He recalled stops in Lida and Baranovichi, two towns east of Grodno, to try to get ammunition.

There were tragedies all around, and Ivan was in the middle of them. An officer had asked Ivan to transport his family to the rear. Although families were to be evacuated on transport trucks, all available vehicles were clogged with people. Since they had less than the normal four-man complement, there was some room, but having the woman and her two young children in the tank complicated everything.

On the morning of 23 June, the crew attempted to drive their tank to Minsk, but by noon they were forced into hiding because of the unending attacks from airplanes. They stopped in a wood, and the woman and her two children decided to walk to a nearby village to get food and supplies. Ivan and his tank crew hid the tank as best they could and waited for nightfall to continue their retreat. By evening, the woman and her children had not returned, and together with an officer from another tank crew they set off to the village to find her. Before reaching the village, they came upon the family. The mother had been shot, likely by strafing airplanes -- she was dead. Her two children were at her side crying and begging for their mother. There was nothing left to do but bury the woman and attempt to find someone to care for the children. The other officer went into the village and managed to find a family to take the two children.

There was little time to appreciate or think about the horror of the scene. Night was falling, and there was evidence all around them that the attacking Germans were steadily advancing and that they were in danger of being surrounded. The only way out was toward Minsk. Ivan and his crew managed to find some fuel and set off to drive east through the night. By this time, travelling on the roads was almost impossible. There were burned-out and abandoned vehicles everywhere. One could not drive on the road for even a hundred metres. Ivan had to drive the tank in the ditch because the road was filled with dead horses, abandoned cannons, vehicles, and people trying to escape from the front. They tried to travel during the day but made only about 20 kilometres before a bomb from a Stuka fell near them, spraying their tank with dirt and gravel. Some stones lodged in the tracks, and they "played dead" until nightfall before prying the stones out so they could continue. They were only able to travel by night, and finding fuel and food became an overriding problem. When they caught a whiff of what smelled like roasting bread, they and everyone else in the vicinity descended on what was left of a burning bread truck. In the fray, Ivan managed to get only one bag of bread, and it was so hard it could not be bitten into. The crew reasoned that, if they saw frogs in the puddles in the ditches beside the road, the water could not be too unhealthy. They brushed aside the slime and dipped the bread into the water so they could eat it. During the night, likely the night of 25 June, they ran out of fuel and were forced to sit in the open in plain sight of German airplanes.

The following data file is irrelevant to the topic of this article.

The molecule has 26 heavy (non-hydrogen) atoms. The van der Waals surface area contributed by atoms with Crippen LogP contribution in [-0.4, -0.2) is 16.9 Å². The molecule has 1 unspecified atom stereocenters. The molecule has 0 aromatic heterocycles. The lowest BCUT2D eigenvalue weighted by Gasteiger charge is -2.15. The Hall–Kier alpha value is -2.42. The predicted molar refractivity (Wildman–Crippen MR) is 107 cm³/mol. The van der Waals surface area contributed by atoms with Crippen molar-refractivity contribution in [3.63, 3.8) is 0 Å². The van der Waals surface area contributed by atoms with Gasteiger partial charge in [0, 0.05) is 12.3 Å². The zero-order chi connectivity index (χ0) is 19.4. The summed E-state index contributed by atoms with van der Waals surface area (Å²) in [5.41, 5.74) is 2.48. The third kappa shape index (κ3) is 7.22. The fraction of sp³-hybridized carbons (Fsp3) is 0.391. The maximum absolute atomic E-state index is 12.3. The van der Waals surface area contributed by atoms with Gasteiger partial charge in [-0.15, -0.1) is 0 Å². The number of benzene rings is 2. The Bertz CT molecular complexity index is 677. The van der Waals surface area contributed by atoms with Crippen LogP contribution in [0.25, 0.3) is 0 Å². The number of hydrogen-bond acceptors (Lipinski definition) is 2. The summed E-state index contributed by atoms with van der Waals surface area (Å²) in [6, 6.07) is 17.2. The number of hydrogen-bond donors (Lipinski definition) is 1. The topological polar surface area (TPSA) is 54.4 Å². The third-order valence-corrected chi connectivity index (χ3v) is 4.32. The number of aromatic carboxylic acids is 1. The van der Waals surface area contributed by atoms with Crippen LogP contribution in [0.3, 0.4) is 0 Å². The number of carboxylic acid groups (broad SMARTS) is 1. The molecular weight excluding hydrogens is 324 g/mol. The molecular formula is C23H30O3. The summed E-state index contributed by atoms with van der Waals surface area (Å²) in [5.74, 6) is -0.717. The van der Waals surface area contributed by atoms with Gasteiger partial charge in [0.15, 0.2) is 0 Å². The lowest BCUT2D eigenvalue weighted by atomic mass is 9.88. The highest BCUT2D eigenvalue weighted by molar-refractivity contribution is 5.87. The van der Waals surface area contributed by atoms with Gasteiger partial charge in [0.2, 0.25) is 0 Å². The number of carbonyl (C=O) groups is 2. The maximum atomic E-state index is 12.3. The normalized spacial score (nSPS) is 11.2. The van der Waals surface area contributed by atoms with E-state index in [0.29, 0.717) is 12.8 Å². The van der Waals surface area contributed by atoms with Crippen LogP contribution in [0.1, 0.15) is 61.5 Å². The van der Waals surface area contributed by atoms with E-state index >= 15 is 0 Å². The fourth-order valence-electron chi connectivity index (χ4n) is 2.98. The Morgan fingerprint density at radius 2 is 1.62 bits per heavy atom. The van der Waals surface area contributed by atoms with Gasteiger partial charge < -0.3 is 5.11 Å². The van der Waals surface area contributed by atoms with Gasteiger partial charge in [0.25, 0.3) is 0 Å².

In the early dawn hours of 26 June, they peered out of their tank anxiously, watching the sky for airplanes. Suddenly they saw soldiers in the forest a short distance away. In my father's recollection, there were about 20 of them in black uniforms with a skull and crossbones on their foreheads. Although this suggests they were members of the Totenkopf Division, the feared Death's Head division of the Waffen SS, there were no Totenkopf Division units in the area in 1941. The black uniforms likely belonged to regular Panzer troops mopping up what had become a huge encirclement of three Soviet armies.

At first, Ivan's crew thought the figures emerging from the forest were fellow Soviet soldiers, and they were going to get out of the tank to try to get help to continue. Ivan cautioned his inexperienced crew that the Soviet Red Army had no armed units that he knew of with black uniforms. As they approached, Ivan heard the unmistakable sound of German, the language of his childhood and that of his personal thoughts. When he thought he heard discussions among the soldiers about blowing up his tank, he made a quick decision to surrender, a decision suggested to him by his mother before he left Siberia. Stalin's soldiers were not to surrender. According to my father, they all knew surrender meant instant execution if the long tentacles of Stalin's iron grip ever caught them.

Ivan jumped out through his hatch and rolled into the ditch nearby, landing right near a German soldier, who was too surprised to fire his weapon.

He calmed down when Ivan began to speak to him in German. The soldier could not come to terms with what confronted him. "Are you a German spy in a Russian tank?" he asked. Ivan explained that he was a German from Russia.

Hans Werner teaches Mennonite Studies and Canadian History at the University of Winnipeg. He is the author of Imagined Homes: Soviet German Immigrants in Two Cities. John Werner was his father.

His book, The Constructed Mennonite, will be launched Wed., May 1, at McNally Robinson Booksellers at 7:30 p.m.

 

Republished from the Winnipeg Free Press print edition April 13, 2013 J16